August 17, 2016

PolitiFact: Marco Rubio's claim about the VA bill

RubioAP

Marco Rubio is touting his support for veterans in his latest campaign ad ahead of the Aug. 30 primary in the Florida Senate race.

The ad opens with snippets from veterans in the Army, Marines and Navy who are backing Rubio for his efforts to help veterans.

After a few testimonials, the screen cuts to text that reads, "Marco Rubio wrote and passed bipartisan legislation allowing the VA to fire negligent workers."

We wondered if this was correct, so we looked into it.

Keep reading from Allison Graves of PolitiFact Florida.

Marco Rubio: Patrick Murphy is 'lazy' and 'feels entitled' to U.S. Senate seat

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@ByKristenMClark

Speaking on a conservative talk radio show this morning, incumbent Republican Sen. Marco Rubio gave blistering criticism of his potential Democratic opponent, U.S. Rep. Patrick Murphy -- foreshadowing Rubio's attacks for a likely general election match-up.

"Lazy." "Privileged." "Entitled."

Those are the words Rubio used to describe Murphy during an interview with John Hinderaker on "The Laura Ingraham Show." They are some of Rubio's harshest descriptions to date of Murphy -- the leading Democrat in the Aug. 30 primary for U.S. Senate.

For his part, Murphy, a congressman from Jupiter, has been directly attacking Rubio for weeks -- emphasizing Rubio's poor attendance record in the Senate and his support for Republican presidential nominee Donald Trump. Both Rubio and Murphy have largely ignored their primary opponents.

Hinderaker asked Rubio about the two Democratic front-runners in this month's primary, Murphy and fellow U.S. Rep. Alan Grayson, and Rubio acknowledged Grayson only briefly.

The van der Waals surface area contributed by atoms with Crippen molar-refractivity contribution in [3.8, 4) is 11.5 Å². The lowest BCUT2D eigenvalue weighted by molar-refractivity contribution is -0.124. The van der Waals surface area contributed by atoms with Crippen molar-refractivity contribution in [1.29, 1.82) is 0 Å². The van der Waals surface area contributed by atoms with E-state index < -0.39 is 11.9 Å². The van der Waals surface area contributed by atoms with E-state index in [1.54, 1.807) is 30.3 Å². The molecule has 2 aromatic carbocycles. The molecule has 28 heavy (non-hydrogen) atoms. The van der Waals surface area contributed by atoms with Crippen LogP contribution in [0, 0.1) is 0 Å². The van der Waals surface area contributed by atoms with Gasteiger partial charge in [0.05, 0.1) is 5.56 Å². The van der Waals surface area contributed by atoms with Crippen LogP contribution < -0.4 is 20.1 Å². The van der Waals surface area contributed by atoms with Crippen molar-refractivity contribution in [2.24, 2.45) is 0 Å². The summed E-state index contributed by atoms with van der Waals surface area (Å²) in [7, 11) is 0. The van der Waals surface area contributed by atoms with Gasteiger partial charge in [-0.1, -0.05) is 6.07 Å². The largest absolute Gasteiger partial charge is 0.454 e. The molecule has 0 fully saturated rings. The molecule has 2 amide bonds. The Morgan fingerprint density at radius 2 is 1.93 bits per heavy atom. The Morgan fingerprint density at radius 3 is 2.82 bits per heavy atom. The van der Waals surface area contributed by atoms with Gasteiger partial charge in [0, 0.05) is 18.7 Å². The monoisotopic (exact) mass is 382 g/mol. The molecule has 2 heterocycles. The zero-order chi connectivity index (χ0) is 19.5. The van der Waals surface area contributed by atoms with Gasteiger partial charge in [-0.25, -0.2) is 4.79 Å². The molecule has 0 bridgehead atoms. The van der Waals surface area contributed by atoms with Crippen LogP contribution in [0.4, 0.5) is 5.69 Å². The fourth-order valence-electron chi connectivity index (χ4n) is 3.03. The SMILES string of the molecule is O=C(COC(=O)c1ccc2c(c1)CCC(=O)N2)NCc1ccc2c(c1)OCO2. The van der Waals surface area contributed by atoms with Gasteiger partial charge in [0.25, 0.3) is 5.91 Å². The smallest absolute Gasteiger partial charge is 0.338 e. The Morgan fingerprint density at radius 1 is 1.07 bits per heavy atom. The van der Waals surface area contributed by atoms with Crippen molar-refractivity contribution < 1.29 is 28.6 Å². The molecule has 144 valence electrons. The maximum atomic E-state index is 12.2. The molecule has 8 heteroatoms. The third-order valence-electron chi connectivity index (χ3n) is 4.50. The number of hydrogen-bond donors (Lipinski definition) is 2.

"Alan Grayson, as I've said before, is not well," Rubio said. "I don't say this lightly because it's a term that's thrown around loosely -- but Alan Grayson is an unstable person."

Rubio then laid into Murphy at length -- attacking his work ethic, his affluent upbringing, his voting record, and for embellishing his resume.

"Patrick Murphy is an unreliable person," Rubio said. "He’s lazy; he’s not a very hard worker. He’s not a guy that you can see his campaign. He barely does events, he kind of just is phoning it in, and I think he feels entitled to it."

Continue reading "Marco Rubio: Patrick Murphy is 'lazy' and 'feels entitled' to U.S. Senate seat" »

August 16, 2016

Murphy, Rubio add to endorsements

@JeremySWallace

With just two weeks until Florida's primary election, candidates for the U.S. Senate have picked up a couple of key endorsement they hope will give them a boost going into the stretch run.

In the Democratic primary, the League of Conservation Voters endorsed Patrick Murphy, the Palm Beach County Congressman, running against Orlando Congressman Alan Grayson and Pam Keith, a Miami resident and former U.S. Navy officer.

"Growing up in South Florida on the front lines of the climate crisis, Congressman Patrick Murphy understands firsthand how important it is to protect our environment," said Tiernan Sittenfeld of the League of Conservation Voters Action Fund.

In the Republican primary, the South Florida Council of Firefighters threw its support behind incumbent Marco Rubio, a Miami Republican who is running for a second 6-year-term against Manatee County homebuilder Carlos Beruff. That group says it represents 3,500 firefighters in South Florida.

“We commend Marco on his willingness to run for, and serve, in public office and because of that, the South Florida Council of Fire Fighters (SFCFF) has endorsed his re-election campaign," said David Perez, president of South Florida Council of Firefighters.

Monmouth poll: Clinton, Rubio ahead in Florida

@PatriciaMazzei

Hillary Clinton holds a 9-percentage-point lead over Donald Trump in Florida, according to a new poll by Monmouth University, which also found Marco Rubio ahead of his two chief rivals for U.S. Senate.

Clinton drew 48 percent support in the poll, compared to Trump's 39 percent. Six percent went to Libertarian Gary Johnson, and 1 percent to Green Party candidate Jill Stein.